With all eyes on COVID‘s new strain, Kraken, and the new wave of infections and hospitalizations the virus is causing, you may have forgotten about the flu. But influenza is pretty much alive and kicking in the US. According to the Centers for Disease Control and Prevention (CDC), there have been around 30,000 cases reported since October.
Since the start of the pandemic, public health experts and doctors have warned about the risks of a “twindemic”, where dual rising cases of flu and coronavirus overwhelm hospitals. And their worry became a reality at the end of 2022.
It’s called “flurona” and is basically a simultaneous infection of both coronavirus and influenza, which causes the flu. That is, when you test positive for COVID and flu.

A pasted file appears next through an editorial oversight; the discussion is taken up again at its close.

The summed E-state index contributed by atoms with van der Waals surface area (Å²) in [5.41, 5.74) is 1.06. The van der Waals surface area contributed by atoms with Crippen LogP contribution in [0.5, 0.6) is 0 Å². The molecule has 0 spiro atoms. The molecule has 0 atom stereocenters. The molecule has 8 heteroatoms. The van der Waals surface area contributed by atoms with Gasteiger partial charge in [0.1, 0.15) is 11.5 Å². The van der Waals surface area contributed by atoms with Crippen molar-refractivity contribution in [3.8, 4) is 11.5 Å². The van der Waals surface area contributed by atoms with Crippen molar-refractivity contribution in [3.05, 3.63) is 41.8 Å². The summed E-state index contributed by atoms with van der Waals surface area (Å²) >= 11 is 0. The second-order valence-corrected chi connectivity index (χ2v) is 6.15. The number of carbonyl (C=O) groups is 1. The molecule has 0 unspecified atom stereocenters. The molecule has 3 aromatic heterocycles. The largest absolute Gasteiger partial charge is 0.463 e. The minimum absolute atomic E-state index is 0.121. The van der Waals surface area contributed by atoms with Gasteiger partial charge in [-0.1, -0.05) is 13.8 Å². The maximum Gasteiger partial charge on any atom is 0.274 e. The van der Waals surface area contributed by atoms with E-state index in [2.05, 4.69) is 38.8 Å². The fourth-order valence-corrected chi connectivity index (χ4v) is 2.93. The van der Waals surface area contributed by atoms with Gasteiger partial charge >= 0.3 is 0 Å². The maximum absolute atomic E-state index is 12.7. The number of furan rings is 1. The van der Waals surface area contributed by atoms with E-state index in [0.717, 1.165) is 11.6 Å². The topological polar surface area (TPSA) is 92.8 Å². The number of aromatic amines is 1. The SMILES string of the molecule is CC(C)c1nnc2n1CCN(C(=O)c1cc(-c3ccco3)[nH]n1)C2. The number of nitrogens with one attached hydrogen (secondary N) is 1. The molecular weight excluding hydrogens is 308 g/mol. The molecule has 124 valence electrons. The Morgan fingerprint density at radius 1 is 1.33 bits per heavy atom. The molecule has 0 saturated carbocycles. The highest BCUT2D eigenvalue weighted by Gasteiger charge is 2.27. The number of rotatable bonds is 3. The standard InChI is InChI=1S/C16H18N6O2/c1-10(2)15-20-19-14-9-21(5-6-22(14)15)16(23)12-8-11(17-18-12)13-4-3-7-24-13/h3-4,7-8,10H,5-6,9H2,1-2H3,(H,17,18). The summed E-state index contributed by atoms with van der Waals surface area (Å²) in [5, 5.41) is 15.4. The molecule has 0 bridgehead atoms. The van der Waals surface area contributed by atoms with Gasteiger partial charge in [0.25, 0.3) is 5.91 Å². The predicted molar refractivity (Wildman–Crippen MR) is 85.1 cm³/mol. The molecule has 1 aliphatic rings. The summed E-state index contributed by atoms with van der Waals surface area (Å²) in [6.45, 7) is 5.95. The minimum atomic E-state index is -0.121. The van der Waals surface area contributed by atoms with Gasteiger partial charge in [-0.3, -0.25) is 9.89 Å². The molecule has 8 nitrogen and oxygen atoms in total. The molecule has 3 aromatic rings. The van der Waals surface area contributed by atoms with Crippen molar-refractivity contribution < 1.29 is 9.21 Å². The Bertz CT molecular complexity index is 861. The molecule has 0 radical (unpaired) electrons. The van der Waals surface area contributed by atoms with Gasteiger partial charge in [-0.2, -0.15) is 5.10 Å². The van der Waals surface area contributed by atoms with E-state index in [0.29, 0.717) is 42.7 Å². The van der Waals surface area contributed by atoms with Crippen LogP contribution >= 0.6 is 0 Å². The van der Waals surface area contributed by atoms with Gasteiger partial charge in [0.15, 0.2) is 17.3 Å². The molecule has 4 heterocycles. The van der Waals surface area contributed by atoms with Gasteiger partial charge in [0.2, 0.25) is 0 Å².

Since flurona cases have been relatively rare throughout the pandemic, the number of co-infection hospitalizations is currently increasing in the US. So if you haven’t heard about flurona yet, chances are you’ll learn more about it in the coming few weeks.
And scientists are here to help us understand why this dual infection is more common these days. According to a multi-year study, the Omicron wave seems to coincide with a very active flu season. This has created the perfect scenario for more flurona cases than ever before in the coronavirus pandemic.
Experts say a dual infection could cause a more severe illness, although that isn’t always the case. “A co-infection of any type can worsen your symptoms or be more severe,” says Kristen Coleman, assistant research professor at the University of Maryland School of Public Health.
Now let’s get to the point of this article. What are the symptoms of flurona? Whether you’re wondering if you’ve already had it or just want to stay informed, we’ve rounded up some hallmark symptoms of this nasty co-infection. Check this out!